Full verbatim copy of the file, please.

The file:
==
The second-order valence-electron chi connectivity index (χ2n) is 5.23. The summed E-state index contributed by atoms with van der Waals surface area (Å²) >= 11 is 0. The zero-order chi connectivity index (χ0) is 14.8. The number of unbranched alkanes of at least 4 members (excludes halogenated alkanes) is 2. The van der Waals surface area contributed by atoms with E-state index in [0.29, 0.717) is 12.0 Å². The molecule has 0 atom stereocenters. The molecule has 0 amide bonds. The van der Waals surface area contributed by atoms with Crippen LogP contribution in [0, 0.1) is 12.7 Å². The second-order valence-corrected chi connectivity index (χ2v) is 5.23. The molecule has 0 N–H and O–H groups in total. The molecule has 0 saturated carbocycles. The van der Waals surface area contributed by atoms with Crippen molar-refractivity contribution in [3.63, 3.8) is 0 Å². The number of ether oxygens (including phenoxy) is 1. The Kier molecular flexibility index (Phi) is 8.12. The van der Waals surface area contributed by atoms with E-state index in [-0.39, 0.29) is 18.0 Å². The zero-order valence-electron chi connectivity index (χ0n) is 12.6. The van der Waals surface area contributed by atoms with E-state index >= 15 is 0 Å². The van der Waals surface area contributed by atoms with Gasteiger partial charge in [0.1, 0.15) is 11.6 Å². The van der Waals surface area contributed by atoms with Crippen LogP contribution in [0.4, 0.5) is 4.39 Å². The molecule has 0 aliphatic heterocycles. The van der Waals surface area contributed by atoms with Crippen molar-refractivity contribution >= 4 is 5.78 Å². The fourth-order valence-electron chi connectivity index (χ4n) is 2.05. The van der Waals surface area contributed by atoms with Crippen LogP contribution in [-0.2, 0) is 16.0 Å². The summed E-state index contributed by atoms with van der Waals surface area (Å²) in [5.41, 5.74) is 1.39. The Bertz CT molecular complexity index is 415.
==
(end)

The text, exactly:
The second-order valence-electron chi connectivity index (χ2n) is 5.23. The summed E-state index contributed by atoms with van der Waals surface area (Å²) >= 11 is 0. The zero-order chi connectivity index (χ0) is 14.8. The number of unbranched alkanes of at least 4 members (excludes halogenated alkanes) is 2. The van der Waals surface area contributed by atoms with E-state index in [0.29, 0.717) is 12.0 Å². The molecule has 0 atom stereocenters. The molecule has 0 amide bonds. The van der Waals surface area contributed by atoms with Crippen LogP contribution in [0, 0.1) is 12.7 Å². The second-order valence-corrected chi connectivity index (χ2v) is 5.23. The molecule has 0 N–H and O–H groups in total. The molecule has 0 saturated carbocycles. The van der Waals surface area contributed by atoms with Crippen molar-refractivity contribution in [3.63, 3.8) is 0 Å². The number of ether oxygens (including phenoxy) is 1. The Kier molecular flexibility index (Phi) is 8.12. The van der Waals surface area contributed by atoms with E-state index in [-0.39, 0.29) is 18.0 Å². The zero-order valence-electron chi connectivity index (χ0n) is 12.6. The van der Waals surface area contributed by atoms with E-state index >= 15 is 0 Å². The van der Waals surface area contributed by atoms with Gasteiger partial charge in [0.1, 0.15) is 11.6 Å². The van der Waals surface area contributed by atoms with Crippen LogP contribution in [0.4, 0.5) is 4.39 Å². The molecule has 0 aliphatic heterocycles. The van der Waals surface area contributed by atoms with Crippen molar-refractivity contribution >= 4 is 5.78 Å². The fourth-order valence-electron chi connectivity index (χ4n) is 2.05. The van der Waals surface area contributed by atoms with Crippen LogP contribution in [-0.2, 0) is 16.0 Å². The summed E-state index contributed by atoms with van der Waals surface area (Å²) in [5.41, 5.74) is 1.39. The Bertz CT molecular complexity index is 415.